Westward Journey Series Brings Permanent Change skyblock coins

In 1999, the United States Mint began the highly popular series of skyblock coins State Quarters, which would feature 50 different designs over the course of ten years. The early success led to the formulation of a similar program for the circulating five cent coin or nickel.

Since 1938, the design had been little changed, featuring a portrait of Thomas Jefferson on the obverse and his home at Monticello on the reverse. This was designed by Felix Schlag and selected as the result of a public design contest. For more than six decades, this was the face of the denomination.

For the years 2004 to 2006, the nickel underwent a rapid series of design changes to mark the 200th anniversary of the Louisiana Purchase and the Lewis & Clark expedition. In 2004, two different designs were featured for the reverse featuring the Peace Medal and a keelboat. The following year, a brand new obverse design was paired with two reverse design featuring an American bison and the ocean in view.

During the time of issue, the four different designs were collecting by the public from pocket change, in much the same way as the State Quarters series. The United States Mint also introduced numerous numismatic products to capitalize on the popular appeal.

To bring the series to completion, a second new obverse portrait of Thomas Jefferson was introduced in 2007 along with the original Monticello reverse design. This became the new permanent design of the Jefferson Nickel for future years. After many decades without a change, the Westward Journey series reinvigorated the denomination for a new generation.

An Exceptional Half Dime

One of the favorite coins in my collection is one of tiniest. The half dime was authorized under the Coinage Act of 1792 as the smallest silver denomination. The weight of the coin was just 1.35 grams, which was later reduced to 1.34 grams. The diameter was a 15.5 mm, making it both smaller and thinner than the dime.

half-dime

I came across this 1829 half dime, which was graded NGC AU 53 in an old holder. While the scan above does not convey completely, the coin is covered in colorful, original toning. Furthermore, the coin displays much greater detail and minimal wear than the grade level would suggest. As a premium example for the given grade, I decided to mark the purchase. I sent the coin to CAC and it received their gold sticker, indicating that the coin exceeded their standards for the given grade level.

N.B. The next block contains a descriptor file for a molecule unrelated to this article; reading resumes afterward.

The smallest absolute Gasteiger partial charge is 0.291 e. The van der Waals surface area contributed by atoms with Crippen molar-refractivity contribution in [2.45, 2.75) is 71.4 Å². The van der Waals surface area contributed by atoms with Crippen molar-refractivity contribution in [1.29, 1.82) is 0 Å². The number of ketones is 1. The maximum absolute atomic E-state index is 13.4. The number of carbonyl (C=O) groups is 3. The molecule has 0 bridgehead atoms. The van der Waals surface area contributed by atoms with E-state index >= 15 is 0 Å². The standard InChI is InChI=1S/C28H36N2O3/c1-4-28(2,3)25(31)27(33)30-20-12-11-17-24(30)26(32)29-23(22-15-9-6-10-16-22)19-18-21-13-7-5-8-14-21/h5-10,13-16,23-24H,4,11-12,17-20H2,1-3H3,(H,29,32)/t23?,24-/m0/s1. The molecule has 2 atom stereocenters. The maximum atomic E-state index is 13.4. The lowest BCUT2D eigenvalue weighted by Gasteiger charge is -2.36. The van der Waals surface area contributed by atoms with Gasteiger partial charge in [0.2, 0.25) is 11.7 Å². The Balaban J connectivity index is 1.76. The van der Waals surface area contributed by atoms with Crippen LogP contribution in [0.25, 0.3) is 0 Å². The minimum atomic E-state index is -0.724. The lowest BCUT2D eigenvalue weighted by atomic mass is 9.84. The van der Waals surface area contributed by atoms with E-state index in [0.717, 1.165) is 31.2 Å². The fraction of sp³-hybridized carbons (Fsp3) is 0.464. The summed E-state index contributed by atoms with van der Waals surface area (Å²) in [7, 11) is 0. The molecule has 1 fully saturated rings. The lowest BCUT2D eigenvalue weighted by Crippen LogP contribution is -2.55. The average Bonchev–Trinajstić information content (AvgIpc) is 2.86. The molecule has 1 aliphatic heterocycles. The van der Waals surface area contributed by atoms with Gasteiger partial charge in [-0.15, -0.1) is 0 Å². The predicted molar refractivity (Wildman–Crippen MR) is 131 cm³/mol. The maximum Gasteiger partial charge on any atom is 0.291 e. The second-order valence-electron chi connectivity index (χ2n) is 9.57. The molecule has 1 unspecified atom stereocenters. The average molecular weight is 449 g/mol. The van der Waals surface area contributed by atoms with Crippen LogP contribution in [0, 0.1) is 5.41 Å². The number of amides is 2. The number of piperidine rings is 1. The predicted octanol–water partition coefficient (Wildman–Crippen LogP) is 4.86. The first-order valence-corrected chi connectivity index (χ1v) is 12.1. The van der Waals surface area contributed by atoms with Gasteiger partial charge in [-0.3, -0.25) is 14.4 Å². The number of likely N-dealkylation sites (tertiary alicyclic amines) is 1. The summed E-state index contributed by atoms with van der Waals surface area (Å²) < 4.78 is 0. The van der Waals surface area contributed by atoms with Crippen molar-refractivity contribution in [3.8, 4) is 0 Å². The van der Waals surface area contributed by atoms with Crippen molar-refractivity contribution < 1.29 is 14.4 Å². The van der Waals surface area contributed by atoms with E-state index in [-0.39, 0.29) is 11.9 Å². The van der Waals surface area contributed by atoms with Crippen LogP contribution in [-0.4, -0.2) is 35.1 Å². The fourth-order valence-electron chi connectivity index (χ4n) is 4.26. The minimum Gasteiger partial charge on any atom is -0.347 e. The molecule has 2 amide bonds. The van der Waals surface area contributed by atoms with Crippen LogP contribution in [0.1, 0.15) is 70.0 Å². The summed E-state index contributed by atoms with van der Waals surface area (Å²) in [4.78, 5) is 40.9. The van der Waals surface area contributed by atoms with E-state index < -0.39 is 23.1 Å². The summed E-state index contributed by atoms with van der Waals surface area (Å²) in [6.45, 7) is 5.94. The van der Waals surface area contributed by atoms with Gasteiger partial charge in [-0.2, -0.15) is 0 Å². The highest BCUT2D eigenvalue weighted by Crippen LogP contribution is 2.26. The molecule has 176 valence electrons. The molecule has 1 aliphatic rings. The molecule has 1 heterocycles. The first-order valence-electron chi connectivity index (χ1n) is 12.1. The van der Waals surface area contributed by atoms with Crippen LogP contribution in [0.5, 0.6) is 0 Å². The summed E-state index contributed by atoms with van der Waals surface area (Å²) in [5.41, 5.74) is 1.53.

Slowly but surely I will attempt to build a collection of the Capped Bust Half Dimes in similar grade and quality. The series is relatively short lived, running from 1829 to 1837. This makes for only nine different dates to acquire. There are no significant key dates for the series so all coins carry a modest price tag for about uncirculated coins.

It’s not the most popular series, so not every dealer has a lot of examples available. However, I am sure I will be able to pick up an outstanding coin or two in the coming years.

In 1999, the United States Mint began the highly popular series of skyblock coins State Quarters, which would feature 50 different designs over the course of ten years. The early success led to the formulation of a similar program for the circulating five cent coin or nickel. Since 1938, the design had been little changed, featuring…

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